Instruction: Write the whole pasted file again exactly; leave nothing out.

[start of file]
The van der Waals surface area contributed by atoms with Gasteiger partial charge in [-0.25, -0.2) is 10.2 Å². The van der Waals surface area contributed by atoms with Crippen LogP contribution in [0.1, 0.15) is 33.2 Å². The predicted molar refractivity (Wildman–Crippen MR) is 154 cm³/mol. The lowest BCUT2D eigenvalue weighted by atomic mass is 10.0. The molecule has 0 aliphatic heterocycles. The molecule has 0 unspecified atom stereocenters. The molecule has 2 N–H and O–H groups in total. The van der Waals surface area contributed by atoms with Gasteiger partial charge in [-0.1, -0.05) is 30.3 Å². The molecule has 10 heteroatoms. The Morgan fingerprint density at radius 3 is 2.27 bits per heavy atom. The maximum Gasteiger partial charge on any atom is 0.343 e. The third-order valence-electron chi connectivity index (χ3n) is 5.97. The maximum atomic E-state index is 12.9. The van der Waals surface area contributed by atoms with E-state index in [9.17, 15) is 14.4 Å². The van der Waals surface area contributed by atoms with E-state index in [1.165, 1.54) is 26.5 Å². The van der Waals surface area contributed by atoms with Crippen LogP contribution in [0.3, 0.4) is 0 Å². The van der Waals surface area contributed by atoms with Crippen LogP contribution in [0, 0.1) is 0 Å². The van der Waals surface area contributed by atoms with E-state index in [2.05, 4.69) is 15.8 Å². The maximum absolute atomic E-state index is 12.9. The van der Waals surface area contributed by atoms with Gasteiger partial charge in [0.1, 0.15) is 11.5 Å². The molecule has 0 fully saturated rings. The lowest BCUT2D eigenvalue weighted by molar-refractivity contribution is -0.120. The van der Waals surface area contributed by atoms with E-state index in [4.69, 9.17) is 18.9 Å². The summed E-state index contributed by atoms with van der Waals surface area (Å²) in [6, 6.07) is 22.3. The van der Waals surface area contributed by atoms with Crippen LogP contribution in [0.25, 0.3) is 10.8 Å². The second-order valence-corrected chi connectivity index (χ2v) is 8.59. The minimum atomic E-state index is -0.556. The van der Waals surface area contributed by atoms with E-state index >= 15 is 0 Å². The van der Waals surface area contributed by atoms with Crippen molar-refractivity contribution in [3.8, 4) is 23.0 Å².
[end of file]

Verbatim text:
The van der Waals surface area contributed by atoms with Gasteiger partial charge in [-0.25, -0.2) is 10.2 Å². The van der Waals surface area contributed by atoms with Crippen LogP contribution in [0.1, 0.15) is 33.2 Å². The predicted molar refractivity (Wildman–Crippen MR) is 154 cm³/mol. The lowest BCUT2D eigenvalue weighted by atomic mass is 10.0. The molecule has 0 aliphatic heterocycles. The molecule has 0 unspecified atom stereocenters. The molecule has 2 N–H and O–H groups in total. The van der Waals surface area contributed by atoms with Gasteiger partial charge in [-0.1, -0.05) is 30.3 Å². The molecule has 10 heteroatoms. The Morgan fingerprint density at radius 3 is 2.27 bits per heavy atom. The maximum Gasteiger partial charge on any atom is 0.343 e. The third-order valence-electron chi connectivity index (χ3n) is 5.97. The maximum atomic E-state index is 12.9. The van der Waals surface area contributed by atoms with E-state index in [9.17, 15) is 14.4 Å². The van der Waals surface area contributed by atoms with E-state index in [1.165, 1.54) is 26.5 Å². The van der Waals surface area contributed by atoms with Crippen LogP contribution in [0.3, 0.4) is 0 Å². The van der Waals surface area contributed by atoms with Crippen LogP contribution in [0, 0.1) is 0 Å². The van der Waals surface area contributed by atoms with E-state index in [2.05, 4.69) is 15.8 Å². The maximum absolute atomic E-state index is 12.9. The van der Waals surface area contributed by atoms with Gasteiger partial charge in [0.1, 0.15) is 11.5 Å². The molecule has 0 fully saturated rings. The lowest BCUT2D eigenvalue weighted by molar-refractivity contribution is -0.120. The van der Waals surface area contributed by atoms with E-state index in [4.69, 9.17) is 18.9 Å². The summed E-state index contributed by atoms with van der Waals surface area (Å²) in [6, 6.07) is 22.3. The van der Waals surface area contributed by atoms with Crippen LogP contribution in [0.25, 0.3) is 10.8 Å². The second-order valence-corrected chi connectivity index (χ2v) is 8.59. The minimum atomic E-state index is -0.556. The van der Waals surface area contributed by atoms with E-state index >= 15 is 0 Å². The van der Waals surface area contributed by atoms with Crippen molar-refractivity contribution in [3.8, 4) is 23.0 Å².